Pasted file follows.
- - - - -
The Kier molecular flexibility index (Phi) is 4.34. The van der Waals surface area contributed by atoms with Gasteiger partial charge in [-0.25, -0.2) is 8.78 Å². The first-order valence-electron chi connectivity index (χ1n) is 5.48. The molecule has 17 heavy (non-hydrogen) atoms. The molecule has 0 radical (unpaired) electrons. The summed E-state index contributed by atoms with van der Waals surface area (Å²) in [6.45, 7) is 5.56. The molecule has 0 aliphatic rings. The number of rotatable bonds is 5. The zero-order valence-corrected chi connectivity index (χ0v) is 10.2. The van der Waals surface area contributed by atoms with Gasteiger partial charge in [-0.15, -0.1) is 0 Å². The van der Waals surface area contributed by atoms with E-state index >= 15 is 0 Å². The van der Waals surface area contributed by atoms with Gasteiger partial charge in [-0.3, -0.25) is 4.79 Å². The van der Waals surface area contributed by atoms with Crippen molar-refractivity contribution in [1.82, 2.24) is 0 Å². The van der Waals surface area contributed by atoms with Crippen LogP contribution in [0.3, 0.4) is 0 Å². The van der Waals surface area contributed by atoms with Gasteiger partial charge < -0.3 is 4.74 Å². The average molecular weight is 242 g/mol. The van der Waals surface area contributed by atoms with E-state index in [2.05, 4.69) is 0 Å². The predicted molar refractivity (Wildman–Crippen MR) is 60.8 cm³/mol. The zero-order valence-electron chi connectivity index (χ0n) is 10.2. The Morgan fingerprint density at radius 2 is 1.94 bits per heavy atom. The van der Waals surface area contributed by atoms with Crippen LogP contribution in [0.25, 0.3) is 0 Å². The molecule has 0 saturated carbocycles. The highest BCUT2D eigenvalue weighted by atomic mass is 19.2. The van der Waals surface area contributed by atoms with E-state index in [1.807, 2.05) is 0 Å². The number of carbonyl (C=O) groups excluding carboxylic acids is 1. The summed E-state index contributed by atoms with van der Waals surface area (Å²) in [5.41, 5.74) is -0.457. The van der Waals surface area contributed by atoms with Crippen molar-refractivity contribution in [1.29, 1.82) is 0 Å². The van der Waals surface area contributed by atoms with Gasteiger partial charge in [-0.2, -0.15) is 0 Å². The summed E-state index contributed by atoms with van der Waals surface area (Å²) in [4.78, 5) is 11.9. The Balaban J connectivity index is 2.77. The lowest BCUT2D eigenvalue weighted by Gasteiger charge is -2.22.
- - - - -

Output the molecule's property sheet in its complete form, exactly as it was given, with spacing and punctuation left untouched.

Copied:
The Kier molecular flexibility index (Phi) is 4.34. The van der Waals surface area contributed by atoms with Gasteiger partial charge in [-0.25, -0.2) is 8.78 Å². The first-order valence-electron chi connectivity index (χ1n) is 5.48. The molecule has 17 heavy (non-hydrogen) atoms. The molecule has 0 radical (unpaired) electrons. The summed E-state index contributed by atoms with van der Waals surface area (Å²) in [6.45, 7) is 5.56. The molecule has 0 aliphatic rings. The number of rotatable bonds is 5. The zero-order valence-corrected chi connectivity index (χ0v) is 10.2. The van der Waals surface area contributed by atoms with Gasteiger partial charge in [-0.15, -0.1) is 0 Å². The van der Waals surface area contributed by atoms with E-state index >= 15 is 0 Å². The van der Waals surface area contributed by atoms with Gasteiger partial charge in [-0.3, -0.25) is 4.79 Å². The van der Waals surface area contributed by atoms with Crippen molar-refractivity contribution in [1.82, 2.24) is 0 Å². The van der Waals surface area contributed by atoms with Crippen LogP contribution in [0.3, 0.4) is 0 Å². The van der Waals surface area contributed by atoms with Gasteiger partial charge < -0.3 is 4.74 Å². The average molecular weight is 242 g/mol. The van der Waals surface area contributed by atoms with E-state index in [2.05, 4.69) is 0 Å². The predicted molar refractivity (Wildman–Crippen MR) is 60.8 cm³/mol. The zero-order valence-electron chi connectivity index (χ0n) is 10.2. The Morgan fingerprint density at radius 2 is 1.94 bits per heavy atom. The van der Waals surface area contributed by atoms with Crippen LogP contribution in [0.25, 0.3) is 0 Å². The molecule has 0 saturated carbocycles. The highest BCUT2D eigenvalue weighted by atomic mass is 19.2. The van der Waals surface area contributed by atoms with E-state index in [1.807, 2.05) is 0 Å². The number of carbonyl (C=O) groups excluding carboxylic acids is 1. The summed E-state index contributed by atoms with van der Waals surface area (Å²) in [5.41, 5.74) is -0.457. The van der Waals surface area contributed by atoms with Crippen molar-refractivity contribution in [1.29, 1.82) is 0 Å². The van der Waals surface area contributed by atoms with Gasteiger partial charge in [-0.2, -0.15) is 0 Å². The summed E-state index contributed by atoms with van der Waals surface area (Å²) in [4.78, 5) is 11.9. The Balaban J connectivity index is 2.77. The lowest BCUT2D eigenvalue weighted by Gasteiger charge is -2.22.